Can I ask you specifically about tuition and fees for the coming year?
Every year, as you know, the BOG (Board of Governors) asks the universities to present recommendations for increases in tuition and fees. We have had two committees – both with significant student representation – working on a proposal since early September. (In mid-November) I received a recommendation from the committee that would result in a 10 percent increase for the 2012-13 academic year. That recommendation is designed to address some of the challenges that we face as a result of the budget cuts. But it is also designed to enable us to invest more funding into need based financial aid, waivers for graduate students, and faculty salaries. The faculty salaries piece is designed to help the university continue to make progress toward the goal of raising faculty salaries to the 80th percentile of our peers.
The Board of Governors has asked the universities to come forward with an additional quality enhancement supplement that would be phased in over a period of 3 to 4 years. This is designed to ensure that our tuition is more in line with the tuition of our national peers while remaining in the bottom quartile of those peers.
[The chancellor later updated CW on this: “I met with the UNCG Tuition Committee on November 18 to discuss a quality enhancement addition to the 10 percent increase that will result in an up to 3.5 percent increase over three years beginning in 2013-14. The committee has supported this plan, which I will take to the Board of Trustees on December 1-2.”]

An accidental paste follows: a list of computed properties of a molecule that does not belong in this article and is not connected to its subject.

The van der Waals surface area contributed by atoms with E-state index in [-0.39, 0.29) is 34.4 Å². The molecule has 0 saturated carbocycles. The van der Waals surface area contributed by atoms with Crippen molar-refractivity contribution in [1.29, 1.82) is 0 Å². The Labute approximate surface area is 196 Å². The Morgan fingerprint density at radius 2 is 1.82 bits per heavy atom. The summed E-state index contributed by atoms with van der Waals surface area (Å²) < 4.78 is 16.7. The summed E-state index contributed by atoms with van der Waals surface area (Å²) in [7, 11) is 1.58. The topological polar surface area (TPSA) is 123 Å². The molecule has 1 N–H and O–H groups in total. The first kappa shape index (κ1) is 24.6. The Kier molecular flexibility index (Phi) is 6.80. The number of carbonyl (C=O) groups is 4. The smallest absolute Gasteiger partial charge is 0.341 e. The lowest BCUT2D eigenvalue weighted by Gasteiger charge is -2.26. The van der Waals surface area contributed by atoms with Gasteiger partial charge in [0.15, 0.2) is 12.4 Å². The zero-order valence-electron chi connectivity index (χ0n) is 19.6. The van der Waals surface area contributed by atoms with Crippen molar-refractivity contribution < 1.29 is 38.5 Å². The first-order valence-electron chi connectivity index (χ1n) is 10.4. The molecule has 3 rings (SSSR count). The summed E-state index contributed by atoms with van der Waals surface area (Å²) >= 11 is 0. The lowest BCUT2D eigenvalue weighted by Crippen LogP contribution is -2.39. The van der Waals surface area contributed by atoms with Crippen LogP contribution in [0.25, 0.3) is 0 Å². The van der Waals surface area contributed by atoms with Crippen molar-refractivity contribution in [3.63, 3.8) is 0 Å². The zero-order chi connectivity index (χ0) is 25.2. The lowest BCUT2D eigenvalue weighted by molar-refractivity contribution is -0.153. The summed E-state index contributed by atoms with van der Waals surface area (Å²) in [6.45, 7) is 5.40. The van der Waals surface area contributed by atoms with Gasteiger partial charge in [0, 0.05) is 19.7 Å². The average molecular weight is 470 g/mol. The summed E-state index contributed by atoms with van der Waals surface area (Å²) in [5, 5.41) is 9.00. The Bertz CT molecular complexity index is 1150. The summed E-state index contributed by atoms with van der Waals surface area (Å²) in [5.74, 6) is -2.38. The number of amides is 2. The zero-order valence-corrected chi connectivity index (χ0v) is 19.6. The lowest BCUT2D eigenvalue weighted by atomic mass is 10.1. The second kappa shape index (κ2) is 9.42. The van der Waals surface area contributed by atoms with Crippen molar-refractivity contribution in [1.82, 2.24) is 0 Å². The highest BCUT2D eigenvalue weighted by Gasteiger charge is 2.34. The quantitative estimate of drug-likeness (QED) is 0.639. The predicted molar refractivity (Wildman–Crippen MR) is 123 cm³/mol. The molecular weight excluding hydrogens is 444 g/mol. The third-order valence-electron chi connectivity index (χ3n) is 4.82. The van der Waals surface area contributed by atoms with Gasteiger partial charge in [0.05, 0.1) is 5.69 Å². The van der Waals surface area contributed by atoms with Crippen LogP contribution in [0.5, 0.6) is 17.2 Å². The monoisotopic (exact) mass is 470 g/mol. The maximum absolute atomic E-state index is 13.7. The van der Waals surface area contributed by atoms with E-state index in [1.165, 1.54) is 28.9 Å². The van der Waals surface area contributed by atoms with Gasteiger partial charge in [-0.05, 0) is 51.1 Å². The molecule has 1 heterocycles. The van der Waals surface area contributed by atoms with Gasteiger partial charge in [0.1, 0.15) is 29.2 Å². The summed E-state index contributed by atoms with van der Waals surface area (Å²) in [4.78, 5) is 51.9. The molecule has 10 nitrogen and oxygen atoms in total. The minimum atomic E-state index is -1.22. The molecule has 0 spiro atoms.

We’re in the midst of the holiday season. The semester will soon wind down. When you look back on this semester, what are some of the highlights?
It has been an incredible semester on the campus. Let me indicate just a few highlights that I think convey the progress the university is making.
We have been involved for about two years now in planning our campus expansion to Lee Street. In September the Greensboro City Council unanimously approved our rezoning proposal as well as amendments to the Glenwood neighborhood plan that will enable us to proceed with Phase 1 (of the UNCG Mixed-Use Village).
What is exciting to me about that project is that it reinforces our goals related to student success – because we will not simply be building residence halls. We will be embedding learning communities within the Village. We know from our own experience – Ashby Residential College is the best example – that students who participate in learning communities are more successful academically. Their freshmen are more likely to return for the sophomore year and students graduate at a higher rate than the general student population.
The support we have received from the City of Greensboro and from members of the Glenwood neighborhood who spoke in favor of the plan at the City Council meeting sets us on a very positive course for the university. At the City Council meeting we made a commitment to continue to work with the neighborhood as we move beyond Phase 1 to Phases 2 and 3 of the project. To continue the dialogue that I believe worked extremely well for us and for the neighborhood in the discussion of Phase 1.
A second relates to the dedication of our new School of Education Building, which we also dedicated in September. The funding for that project was approved long before the economic downturn. Funding for capital projects is appropriated separately by the State. So, those capital projects have not been impacted by the economic crisis and the budget cuts. In fact, because of the market – the construction market – we have actually been able to do extremely well in terms of completing projects on which we have embarked in a very efficient way, simply because contractors are looking for work in this economic environment. One of the results of this School of Education project and many of the other projects – Jefferson Suites, the dining hall renovation and the Quad renovation – is that the university is actually providing a large number of jobs in this community as we move those projects forward.